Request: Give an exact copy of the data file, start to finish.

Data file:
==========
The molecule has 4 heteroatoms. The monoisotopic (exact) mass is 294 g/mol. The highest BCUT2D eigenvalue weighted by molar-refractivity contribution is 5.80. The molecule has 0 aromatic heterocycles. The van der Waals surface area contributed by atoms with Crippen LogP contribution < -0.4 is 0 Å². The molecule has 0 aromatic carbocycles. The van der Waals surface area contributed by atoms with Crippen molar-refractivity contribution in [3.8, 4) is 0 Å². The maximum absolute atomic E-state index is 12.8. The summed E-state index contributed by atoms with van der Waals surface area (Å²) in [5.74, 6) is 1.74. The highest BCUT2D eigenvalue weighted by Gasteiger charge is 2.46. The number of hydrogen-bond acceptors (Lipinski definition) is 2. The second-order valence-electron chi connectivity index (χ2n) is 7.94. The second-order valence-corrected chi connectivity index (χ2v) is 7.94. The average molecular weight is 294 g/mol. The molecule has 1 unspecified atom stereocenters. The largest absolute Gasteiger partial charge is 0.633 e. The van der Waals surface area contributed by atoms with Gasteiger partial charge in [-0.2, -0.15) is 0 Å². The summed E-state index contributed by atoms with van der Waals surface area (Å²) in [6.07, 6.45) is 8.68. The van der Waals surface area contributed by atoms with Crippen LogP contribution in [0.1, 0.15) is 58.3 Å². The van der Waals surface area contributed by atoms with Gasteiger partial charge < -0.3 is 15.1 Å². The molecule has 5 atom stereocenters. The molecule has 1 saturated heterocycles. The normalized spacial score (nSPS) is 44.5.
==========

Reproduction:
The molecule has 4 heteroatoms. The monoisotopic (exact) mass is 294 g/mol. The highest BCUT2D eigenvalue weighted by molar-refractivity contribution is 5.80. The molecule has 0 aromatic heterocycles. The van der Waals surface area contributed by atoms with Crippen LogP contribution < -0.4 is 0 Å². The molecule has 0 aromatic carbocycles. The van der Waals surface area contributed by atoms with Crippen molar-refractivity contribution in [3.8, 4) is 0 Å². The maximum absolute atomic E-state index is 12.8. The summed E-state index contributed by atoms with van der Waals surface area (Å²) in [5.74, 6) is 1.74. The highest BCUT2D eigenvalue weighted by Gasteiger charge is 2.46. The number of hydrogen-bond acceptors (Lipinski definition) is 2. The second-order valence-electron chi connectivity index (χ2n) is 7.94. The second-order valence-corrected chi connectivity index (χ2v) is 7.94. The average molecular weight is 294 g/mol. The molecule has 1 unspecified atom stereocenters. The largest absolute Gasteiger partial charge is 0.633 e. The van der Waals surface area contributed by atoms with Gasteiger partial charge in [-0.2, -0.15) is 0 Å². The summed E-state index contributed by atoms with van der Waals surface area (Å²) in [6.07, 6.45) is 8.68. The van der Waals surface area contributed by atoms with Crippen LogP contribution in [0.1, 0.15) is 58.3 Å². The van der Waals surface area contributed by atoms with Gasteiger partial charge < -0.3 is 15.1 Å². The molecule has 5 atom stereocenters. The molecule has 1 saturated heterocycles. The normalized spacial score (nSPS) is 44.5.